January proved to be one of the most difficult months for a runner in Nashville, and yet perhaps one of the most empowering at the same time. Mornings with single digit temperatures and minus zero windchills tested even the most dedicated. I will tell you there were evenings when every stride hurt like hell fighting the cold, the wind and sometimes the freezing rain on my face. At 47 I could feel my bones ache and my joints tighten. And I can’t tell you how many time I swore I felt more like 74.
Where I typically found running to build my energy and provide me with much needed umph, instead I found myself continually drained. I lacked motivation. Found myself going to bed earlier and earlier and sleeping in later and later. I felt overwhelmed and defeated. With a full life, fitting in workouts proved challenging. But I forced myself to see it through; some nights squeezing in a quick two miles. But eventually every mile was slow and arduous. Every stride evoked a grunt. This was the first time in my life that I perceived running to be a constant drain, having depleted my body of every last ounce of energy and drive.
But I’d made myself a promise and had professed it to many a close friend and colleague. And despite the mental and physical battles I managed to put in 25 workouts and 74.1 miles through the month of January. Still, though a goal had been met, I still found myself looking at running negatively for the first time I can remember. Never had I pushed myself so hard only to feel so unfulfilled and completely exhausted. My body ached consistently throughout the day. Every step walking to my car in the cold wind that had become our January brought me further down. I then recognized that not only had the month taken its toll on my mindset toward my workouts, it had also managed to push me to new limits in my view of life in general. Where I typically found desire and drive, I now found anxiety and exhaustion.
When you co-parent three kids as a divorced dad; your life is; shall we say quite full. To the point that it is near impossible to have a life outside of work and family. Maintaing the home, the bank account, the kids, the career and fitting in time for physical release at some point is enough to bring even the most determined individual down to their knees. And yet you push forward. You pick em’ up and put em’ down. Somewhere you fight for the strength to continue. Quitting simply isn’t an option. You truly have no choice but to keep … moving … forward.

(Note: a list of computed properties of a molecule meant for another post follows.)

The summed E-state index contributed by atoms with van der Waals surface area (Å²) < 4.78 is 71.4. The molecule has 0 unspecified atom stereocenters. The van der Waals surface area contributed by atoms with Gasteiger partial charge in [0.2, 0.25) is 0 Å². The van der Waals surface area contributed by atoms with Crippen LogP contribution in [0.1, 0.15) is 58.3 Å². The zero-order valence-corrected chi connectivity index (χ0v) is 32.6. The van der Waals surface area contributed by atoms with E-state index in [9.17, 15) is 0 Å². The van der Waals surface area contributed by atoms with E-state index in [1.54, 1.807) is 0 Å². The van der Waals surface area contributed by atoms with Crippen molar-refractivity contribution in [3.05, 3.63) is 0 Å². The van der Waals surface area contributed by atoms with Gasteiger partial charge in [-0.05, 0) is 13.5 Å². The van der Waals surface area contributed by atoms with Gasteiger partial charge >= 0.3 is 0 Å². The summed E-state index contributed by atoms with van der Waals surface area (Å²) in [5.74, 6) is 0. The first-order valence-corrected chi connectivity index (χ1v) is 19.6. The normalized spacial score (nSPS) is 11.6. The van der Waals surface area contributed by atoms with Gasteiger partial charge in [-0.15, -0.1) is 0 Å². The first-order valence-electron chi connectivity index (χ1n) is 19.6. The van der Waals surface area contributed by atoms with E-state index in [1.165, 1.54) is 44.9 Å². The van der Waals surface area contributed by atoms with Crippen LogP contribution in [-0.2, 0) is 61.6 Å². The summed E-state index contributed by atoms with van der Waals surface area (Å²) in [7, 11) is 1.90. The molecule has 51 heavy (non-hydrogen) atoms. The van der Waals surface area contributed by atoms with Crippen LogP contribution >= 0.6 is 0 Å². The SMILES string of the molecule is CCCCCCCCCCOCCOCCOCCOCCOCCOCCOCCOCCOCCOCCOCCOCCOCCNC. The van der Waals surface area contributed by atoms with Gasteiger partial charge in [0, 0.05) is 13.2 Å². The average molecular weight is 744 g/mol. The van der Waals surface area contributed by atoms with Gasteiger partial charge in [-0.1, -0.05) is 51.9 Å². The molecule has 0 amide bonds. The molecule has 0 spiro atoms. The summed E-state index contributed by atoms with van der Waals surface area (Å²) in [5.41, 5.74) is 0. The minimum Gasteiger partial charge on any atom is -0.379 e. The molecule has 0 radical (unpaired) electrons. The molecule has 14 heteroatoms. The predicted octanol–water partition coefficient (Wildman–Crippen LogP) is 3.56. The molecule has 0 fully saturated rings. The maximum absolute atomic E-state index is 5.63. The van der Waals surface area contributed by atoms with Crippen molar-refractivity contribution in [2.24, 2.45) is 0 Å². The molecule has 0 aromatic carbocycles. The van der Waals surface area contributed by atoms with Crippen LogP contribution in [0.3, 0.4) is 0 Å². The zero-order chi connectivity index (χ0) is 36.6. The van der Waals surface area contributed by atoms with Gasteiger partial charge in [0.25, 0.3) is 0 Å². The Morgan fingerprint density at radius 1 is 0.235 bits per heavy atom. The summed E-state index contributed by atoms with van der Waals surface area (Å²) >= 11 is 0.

And then it happens. Just when you’ve reached a point when you’re convinced you’re at a dead end. When you have no more to give. When the thought of taking one more step, making one more lunch, folding one more pair of jeans, all of it is inconceivable; the clouds begin to dissipate. The sun begins to shine. And somewhere within, you feel a fire start and you find a new inner strength awaken. But what you don’t realize is that all of your efforts through the cold; every time you pushed yourself through the wind, rain and darkness; every extra effort you made to push yourself forward; has made you that much stronger.
A day of 61 degree sunshine squeezed itself in-between arctic vortex’s. And it was glorious. And I had perhaps one of the best five mile runs I’ve had in years. And I attribute it to each and every one of those horrible, painful, dreadful runs when I was convinced my time was over. Forcing myself through the mental muck and bitter cold rain. They were what built the foundation for this amazing feeling of rebirth. Had I not fought through all the crap, I’d have never experienced the joy I felt that day.
As a single dad (or mom) you accomplish things every day that would make most people crash and burn. You manage miracles on a regular basis. You battle life, work, traffic, the drama that is a nine-year-old, finances and lost keys. But each day makes you stronger as you recognize what you’re capable of. Each argument, struggle, battle leads to greater understanding and stronger relationships.
If you’re hitting a wall. If you feel stuck in a black hole that’s full of single digit temperatures, dark skies and gail force winds that freeze your very soul. I promise you, it gets better and every step you take is going to make you that much stronger. Just remember; we get so accustomed to handling so much so often, that we fail to give ourselves credit for the small victories. It’s easy to run five miles when you feel great. But what an accomplishment it is to run five feet when you have NOTHING in the tank and you’re down to your last breath. Remember; some days the very act of taking one step, in and of itself, can be an accomplishment worthy of a trophy. If all you had in you was one step today, that’s one more step than zero.